ISLAMABAD : The National Accountability Bureau (NAB) on Thursday expressed reservations over hearings on former prime minister Nawaz Sharif, his daughter Maryam Nawaz and son-in-law Capt (retd) Safdar’s petitions challenging the Avenfield reference verdict against them in Islamabad High Court.
A two-judge bench of the Islamabad High Court (IHC) comprising Justice Athar Minallah and Justice Miangul Hassan Aurangzeb heard the petitions.
NAB prosecutor Akram Qureshi began presenting his arguments today.
As the hearing went underway, the NAB prosecutor said, “If daily hearings can be conducted on petitions against the verdict then there can also be daily hearings on the appeals. Defence lawyers should argue over the appeals for two hours daily.”Justice Miangul then told Qureshi, “We have heard your reservations move forward.”
The NAB prosecutor then said, “If a sentence is more than three years then the punishment cannot be immediately suspended.”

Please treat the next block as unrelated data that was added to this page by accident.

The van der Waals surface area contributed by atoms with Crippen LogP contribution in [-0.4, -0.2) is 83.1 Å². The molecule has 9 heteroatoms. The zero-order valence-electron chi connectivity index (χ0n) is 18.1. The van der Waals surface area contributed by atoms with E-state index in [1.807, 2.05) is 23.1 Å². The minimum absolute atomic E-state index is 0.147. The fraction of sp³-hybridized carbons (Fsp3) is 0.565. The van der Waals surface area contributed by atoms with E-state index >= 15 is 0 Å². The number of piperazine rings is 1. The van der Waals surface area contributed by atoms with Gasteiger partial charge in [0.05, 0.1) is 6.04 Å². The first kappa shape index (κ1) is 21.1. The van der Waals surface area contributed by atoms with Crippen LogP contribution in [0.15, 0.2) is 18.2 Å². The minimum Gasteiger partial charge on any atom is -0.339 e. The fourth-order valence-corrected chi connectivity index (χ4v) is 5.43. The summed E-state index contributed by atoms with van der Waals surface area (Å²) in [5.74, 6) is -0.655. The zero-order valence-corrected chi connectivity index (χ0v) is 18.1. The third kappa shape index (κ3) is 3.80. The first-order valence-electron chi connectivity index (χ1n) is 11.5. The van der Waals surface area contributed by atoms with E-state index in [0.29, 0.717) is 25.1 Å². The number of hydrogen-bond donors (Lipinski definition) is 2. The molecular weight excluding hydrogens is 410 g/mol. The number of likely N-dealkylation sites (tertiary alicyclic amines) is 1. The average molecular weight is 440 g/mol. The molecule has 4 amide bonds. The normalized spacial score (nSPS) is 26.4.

Justice Minallah then questioned, “Has there been a daily trial in any other case? This case is different.”
However, the NAB prosecutor argued, “This case is not different.”
“The defence lawyers owing to their malafide intentions decided to present arguments over pleas challenging the verdict,” he said.
Justice Minallah then turned to the NAB prosecutor and remarked, “Present arguments on the suspension of the sentence first.”Justice Miangul added, “We have noted your reservations.”
Following this, the NAB prosecutor said, “My mother suffered a cardiac arrest a day earlier and if you permit I will leave the rostrum.”
However, the bench asked him to continue presenting his arguments.
The NAB prosecutor then once again objected and said that the accountability bureau was not made party in the petitions which is why they are not maintainable.
On July 16, the Sharifs and Captain Safdar had filed appeals for the Avenfield verdict to be overturned. Their lawyers had also filed petitions that argued that until the IHC adjudicates on the appeals against the accountability court’s decision, the convicts should be released on bail. In the appeals, counsel Khawaja Haris had argued that the prosecution must establish its case beyond a shadow of a doubt in order to shift the onus of proof on the accused, but in the Avenfield properties reference the prosecution failed to establish such a case.
The convicts had appealed to the court for setting aside their sentence, suspending their sentence and granting them bail, and transferring Al-Azizia and Flagship references against them to a different trial court.